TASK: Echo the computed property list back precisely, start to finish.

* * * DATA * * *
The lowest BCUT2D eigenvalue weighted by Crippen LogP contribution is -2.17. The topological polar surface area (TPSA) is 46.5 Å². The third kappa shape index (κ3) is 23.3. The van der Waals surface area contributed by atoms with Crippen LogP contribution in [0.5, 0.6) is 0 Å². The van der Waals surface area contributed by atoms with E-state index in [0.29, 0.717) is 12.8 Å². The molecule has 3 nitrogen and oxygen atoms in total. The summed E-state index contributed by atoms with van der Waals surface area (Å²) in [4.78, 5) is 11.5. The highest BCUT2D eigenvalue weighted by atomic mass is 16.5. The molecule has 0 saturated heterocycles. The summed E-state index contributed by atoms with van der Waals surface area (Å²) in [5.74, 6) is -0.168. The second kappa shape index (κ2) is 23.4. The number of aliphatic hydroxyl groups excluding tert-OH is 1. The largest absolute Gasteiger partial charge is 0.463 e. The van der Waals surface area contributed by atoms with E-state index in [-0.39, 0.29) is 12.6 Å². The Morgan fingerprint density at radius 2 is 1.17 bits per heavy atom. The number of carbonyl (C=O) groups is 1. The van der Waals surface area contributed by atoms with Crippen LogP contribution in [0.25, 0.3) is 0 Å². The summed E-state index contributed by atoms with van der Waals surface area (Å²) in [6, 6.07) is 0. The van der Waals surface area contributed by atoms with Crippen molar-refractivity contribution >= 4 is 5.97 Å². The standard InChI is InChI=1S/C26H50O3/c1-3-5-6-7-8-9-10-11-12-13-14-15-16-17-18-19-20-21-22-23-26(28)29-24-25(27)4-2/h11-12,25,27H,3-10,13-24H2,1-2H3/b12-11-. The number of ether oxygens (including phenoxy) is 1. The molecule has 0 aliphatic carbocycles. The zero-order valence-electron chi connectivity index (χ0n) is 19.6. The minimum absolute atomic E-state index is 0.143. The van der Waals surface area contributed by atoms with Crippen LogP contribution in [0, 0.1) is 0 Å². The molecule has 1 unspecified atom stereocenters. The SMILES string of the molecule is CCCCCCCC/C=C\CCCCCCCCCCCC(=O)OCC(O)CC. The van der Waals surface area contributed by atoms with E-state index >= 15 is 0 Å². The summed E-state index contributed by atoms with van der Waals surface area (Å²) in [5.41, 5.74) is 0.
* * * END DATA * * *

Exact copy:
The lowest BCUT2D eigenvalue weighted by Crippen LogP contribution is -2.17. The topological polar surface area (TPSA) is 46.5 Å². The third kappa shape index (κ3) is 23.3. The van der Waals surface area contributed by atoms with Crippen LogP contribution in [0.5, 0.6) is 0 Å². The van der Waals surface area contributed by atoms with E-state index in [0.29, 0.717) is 12.8 Å². The molecule has 3 nitrogen and oxygen atoms in total. The summed E-state index contributed by atoms with van der Waals surface area (Å²) in [4.78, 5) is 11.5. The highest BCUT2D eigenvalue weighted by atomic mass is 16.5. The molecule has 0 saturated heterocycles. The summed E-state index contributed by atoms with van der Waals surface area (Å²) in [5.74, 6) is -0.168. The second kappa shape index (κ2) is 23.4. The number of aliphatic hydroxyl groups excluding tert-OH is 1. The largest absolute Gasteiger partial charge is 0.463 e. The van der Waals surface area contributed by atoms with E-state index in [-0.39, 0.29) is 12.6 Å². The Morgan fingerprint density at radius 2 is 1.17 bits per heavy atom. The number of carbonyl (C=O) groups is 1. The van der Waals surface area contributed by atoms with Crippen LogP contribution in [0.25, 0.3) is 0 Å². The summed E-state index contributed by atoms with van der Waals surface area (Å²) in [6, 6.07) is 0. The van der Waals surface area contributed by atoms with Crippen molar-refractivity contribution >= 4 is 5.97 Å². The standard InChI is InChI=1S/C26H50O3/c1-3-5-6-7-8-9-10-11-12-13-14-15-16-17-18-19-20-21-22-23-26(28)29-24-25(27)4-2/h11-12,25,27H,3-10,13-24H2,1-2H3/b12-11-. The number of ether oxygens (including phenoxy) is 1. The molecule has 0 aliphatic carbocycles. The zero-order valence-electron chi connectivity index (χ0n) is 19.6. The minimum absolute atomic E-state index is 0.143. The van der Waals surface area contributed by atoms with Crippen LogP contribution in [0, 0.1) is 0 Å². The molecule has 1 unspecified atom stereocenters. The SMILES string of the molecule is CCCCCCCC/C=C\CCCCCCCCCCCC(=O)OCC(O)CC. The van der Waals surface area contributed by atoms with E-state index >= 15 is 0 Å². The summed E-state index contributed by atoms with van der Waals surface area (Å²) in [5.41, 5.74) is 0.